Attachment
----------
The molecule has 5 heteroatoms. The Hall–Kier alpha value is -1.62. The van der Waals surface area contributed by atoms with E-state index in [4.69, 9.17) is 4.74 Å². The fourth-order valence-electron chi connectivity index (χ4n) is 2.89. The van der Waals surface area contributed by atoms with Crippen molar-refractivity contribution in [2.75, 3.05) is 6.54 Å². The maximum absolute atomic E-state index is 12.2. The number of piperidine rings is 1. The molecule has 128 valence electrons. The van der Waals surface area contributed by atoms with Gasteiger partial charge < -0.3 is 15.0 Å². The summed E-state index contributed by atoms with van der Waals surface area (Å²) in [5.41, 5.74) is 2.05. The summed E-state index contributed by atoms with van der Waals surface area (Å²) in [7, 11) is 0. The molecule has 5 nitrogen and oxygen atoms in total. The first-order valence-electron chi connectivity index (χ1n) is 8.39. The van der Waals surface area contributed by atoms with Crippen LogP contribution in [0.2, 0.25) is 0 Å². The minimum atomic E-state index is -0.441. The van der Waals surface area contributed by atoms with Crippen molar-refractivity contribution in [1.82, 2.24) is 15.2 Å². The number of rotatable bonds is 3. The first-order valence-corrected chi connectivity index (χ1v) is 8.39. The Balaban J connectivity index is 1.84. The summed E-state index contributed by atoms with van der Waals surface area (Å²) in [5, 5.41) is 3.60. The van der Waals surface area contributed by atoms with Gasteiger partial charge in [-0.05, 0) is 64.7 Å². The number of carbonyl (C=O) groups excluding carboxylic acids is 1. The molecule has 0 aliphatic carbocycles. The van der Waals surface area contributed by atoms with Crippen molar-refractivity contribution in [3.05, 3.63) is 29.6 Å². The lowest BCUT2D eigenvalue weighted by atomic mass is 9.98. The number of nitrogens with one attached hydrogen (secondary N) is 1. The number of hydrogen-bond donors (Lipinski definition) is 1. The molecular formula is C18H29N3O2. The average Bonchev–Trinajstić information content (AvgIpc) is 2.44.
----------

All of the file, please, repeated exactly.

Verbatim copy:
The molecule has 5 heteroatoms. The Hall–Kier alpha value is -1.62. The van der Waals surface area contributed by atoms with E-state index in [4.69, 9.17) is 4.74 Å². The fourth-order valence-electron chi connectivity index (χ4n) is 2.89. The van der Waals surface area contributed by atoms with Crippen molar-refractivity contribution in [2.75, 3.05) is 6.54 Å². The maximum absolute atomic E-state index is 12.2. The number of piperidine rings is 1. The molecule has 128 valence electrons. The van der Waals surface area contributed by atoms with Gasteiger partial charge < -0.3 is 15.0 Å². The summed E-state index contributed by atoms with van der Waals surface area (Å²) in [5.41, 5.74) is 2.05. The summed E-state index contributed by atoms with van der Waals surface area (Å²) in [7, 11) is 0. The molecule has 5 nitrogen and oxygen atoms in total. The first-order valence-electron chi connectivity index (χ1n) is 8.39. The van der Waals surface area contributed by atoms with Crippen LogP contribution in [0.2, 0.25) is 0 Å². The minimum atomic E-state index is -0.441. The van der Waals surface area contributed by atoms with Crippen molar-refractivity contribution in [1.82, 2.24) is 15.2 Å². The number of rotatable bonds is 3. The first-order valence-corrected chi connectivity index (χ1v) is 8.39. The Balaban J connectivity index is 1.84. The summed E-state index contributed by atoms with van der Waals surface area (Å²) in [5, 5.41) is 3.60. The van der Waals surface area contributed by atoms with Gasteiger partial charge in [-0.05, 0) is 64.7 Å². The number of carbonyl (C=O) groups excluding carboxylic acids is 1. The molecule has 0 aliphatic carbocycles. The van der Waals surface area contributed by atoms with Crippen molar-refractivity contribution in [3.05, 3.63) is 29.6 Å². The lowest BCUT2D eigenvalue weighted by atomic mass is 9.98. The number of nitrogens with one attached hydrogen (secondary N) is 1. The number of hydrogen-bond donors (Lipinski definition) is 1. The molecular formula is C18H29N3O2. The average Bonchev–Trinajstić information content (AvgIpc) is 2.44.